Artists and Activists Re-Imagine "Trans Day of Remembrance"

Tuesday, November 17, 2015

Eight transgender artists and organizations release original art highlighting trans resilience, power and leadership
November 16, 2015 — Today the Strong Families movement launched the Trans Day of Resilience campaign, an art and activism project that supports trans women and femmes of color in their lives and leadership. It is an extension and re-imagining of Transgender Day of Remembrance, the annual event memorializing people (mostly trans women of color) killed by anti-trans violence. Trans Day of Resilience goes beyond remembrance, and uplifts the resilience and power of trans and gender non-conforming communities of color.
Forward Together, which houses Strong Families, and visual artist Micah Bazant joined together to create this project. It paired eight trans and gender non-conforming artists with eight organizations across the country doing trans justice work. Although trans and gender non-conforming people of color face disproportionate rates of violence and poverty, they are also thriving and leading movements for social justice. The shareable art created for Trans Day of Resilience tells those stories of trans power, vision and leadership.
“Too often we’re only fighting the things we don’t want, like violence and poverty. Its just as important to imagine and build the world we do want,” explains Micah Bazant, founding artist. “I partnered with Forward Together because we are committed to modeling the change we want to see. For example, by hiring trans and gender non-conforming artists and leaders, especially from communities of color, to lift up their visions for a different world.”
“A lot of people don’t have the language or capacity to understand a trans woman if they haven’t met or spoken to one,” said Wriply Bennet, an artist who created art for Black Lives Matter through this campaign. “This project provides a platform to introduce people to trans women and trans life. It’s important for trans women to be able to mediate that conversation, mediation through art is a beautiful way to transmit our lives.”
This year’s “Trans Day of Resilience” project is an expansion of the collaboration between Micah Bazant and the Audre Lorde Project in 2014. They received overwhelming feedback about last year’s collaborative Trans Day of Remembrance artwork that lifted up trans women of color so Micah wanted to build the project to include more organizations and artists. There was also a conscious shift toward “resilience” as opposed to only “remembrance” to also highlight the important trans justice organizing work that is happening in communities of color around the country.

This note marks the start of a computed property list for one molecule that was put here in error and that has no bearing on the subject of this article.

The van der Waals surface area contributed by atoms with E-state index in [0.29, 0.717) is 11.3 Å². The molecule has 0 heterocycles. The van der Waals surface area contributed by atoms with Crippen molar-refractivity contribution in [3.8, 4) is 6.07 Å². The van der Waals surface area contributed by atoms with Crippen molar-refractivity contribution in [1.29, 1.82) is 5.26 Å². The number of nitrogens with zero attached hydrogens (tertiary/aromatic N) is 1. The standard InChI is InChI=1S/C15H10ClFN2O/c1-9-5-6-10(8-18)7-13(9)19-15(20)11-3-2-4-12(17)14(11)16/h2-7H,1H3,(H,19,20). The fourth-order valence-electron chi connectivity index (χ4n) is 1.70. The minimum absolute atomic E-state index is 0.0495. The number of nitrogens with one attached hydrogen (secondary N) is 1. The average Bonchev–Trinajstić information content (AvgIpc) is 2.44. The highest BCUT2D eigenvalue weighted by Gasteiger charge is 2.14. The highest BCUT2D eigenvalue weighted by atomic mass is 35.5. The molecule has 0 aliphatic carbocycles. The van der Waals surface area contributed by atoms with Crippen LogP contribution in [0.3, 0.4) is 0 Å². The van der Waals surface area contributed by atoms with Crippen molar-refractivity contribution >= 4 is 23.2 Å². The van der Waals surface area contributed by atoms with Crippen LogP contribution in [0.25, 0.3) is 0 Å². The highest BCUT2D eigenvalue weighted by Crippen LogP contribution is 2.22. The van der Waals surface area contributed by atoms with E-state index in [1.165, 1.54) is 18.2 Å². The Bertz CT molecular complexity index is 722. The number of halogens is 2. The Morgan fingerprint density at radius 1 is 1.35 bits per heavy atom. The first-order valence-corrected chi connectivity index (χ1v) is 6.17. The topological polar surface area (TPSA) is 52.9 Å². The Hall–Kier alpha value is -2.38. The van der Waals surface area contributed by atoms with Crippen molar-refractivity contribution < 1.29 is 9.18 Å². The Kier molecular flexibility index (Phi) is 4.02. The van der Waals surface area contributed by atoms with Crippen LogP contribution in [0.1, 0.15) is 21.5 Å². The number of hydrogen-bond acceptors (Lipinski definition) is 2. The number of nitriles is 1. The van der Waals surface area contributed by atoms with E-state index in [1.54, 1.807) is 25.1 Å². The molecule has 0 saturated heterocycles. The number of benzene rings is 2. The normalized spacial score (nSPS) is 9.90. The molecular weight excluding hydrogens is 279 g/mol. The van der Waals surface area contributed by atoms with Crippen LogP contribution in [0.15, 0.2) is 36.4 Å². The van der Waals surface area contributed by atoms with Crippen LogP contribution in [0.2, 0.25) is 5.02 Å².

Elle Hearns from Black Lives Matter and GetEQUAL notes, “It’s not enough to just commemorate folks on Trans Day of Remembrance. It’s important to uplift all of the trans folks who are determining the ways that they want to be seen in the world as their true selves. The call to action is to affirm us every day by creating opportunities for trans people to have resources, especially in a world that has denied us opportunities at every corner.”
Trans Day of Resilience also encourages people to not only share this powerful art, but to take action and support with local and national trans justice groups. Visit the “Get Involved” page to learn more about Trans Day of Remembrance and Resilience actions and how to participate online and offline.

Participating organizations and artists:
Audre Lorde Project of New York City is matched with artist Micah Bazant.
BreakOUT! of New Orleans is matched with artist B. Parker
Trans Women of Colour Coalition of Albuquerque, New Mexico is matched with artist Adelina Cruz.
Transgender Law Center, a national organization, is matched with artist Mojuicy.
Buried Seedz of Denver, Colorado is matched with artist Bishakh Som.
SPARK Reproductive Justice NOW of Atlanta is matched with artist Ebin Lee.
TransLatin@ Coalition, a national organization, is matched with artist Rommy Torrico.
Black Lives Matter, a national organization, is matched with artist Wriply Bennet.

Forward Together builds relationships across lines of race, gender, and sexuality to connect marginalized people and catalyze social change. Our work influences culture and policy to ensure that every person, family and community has the power and resources they need to reach their full potential. For more info visit:  and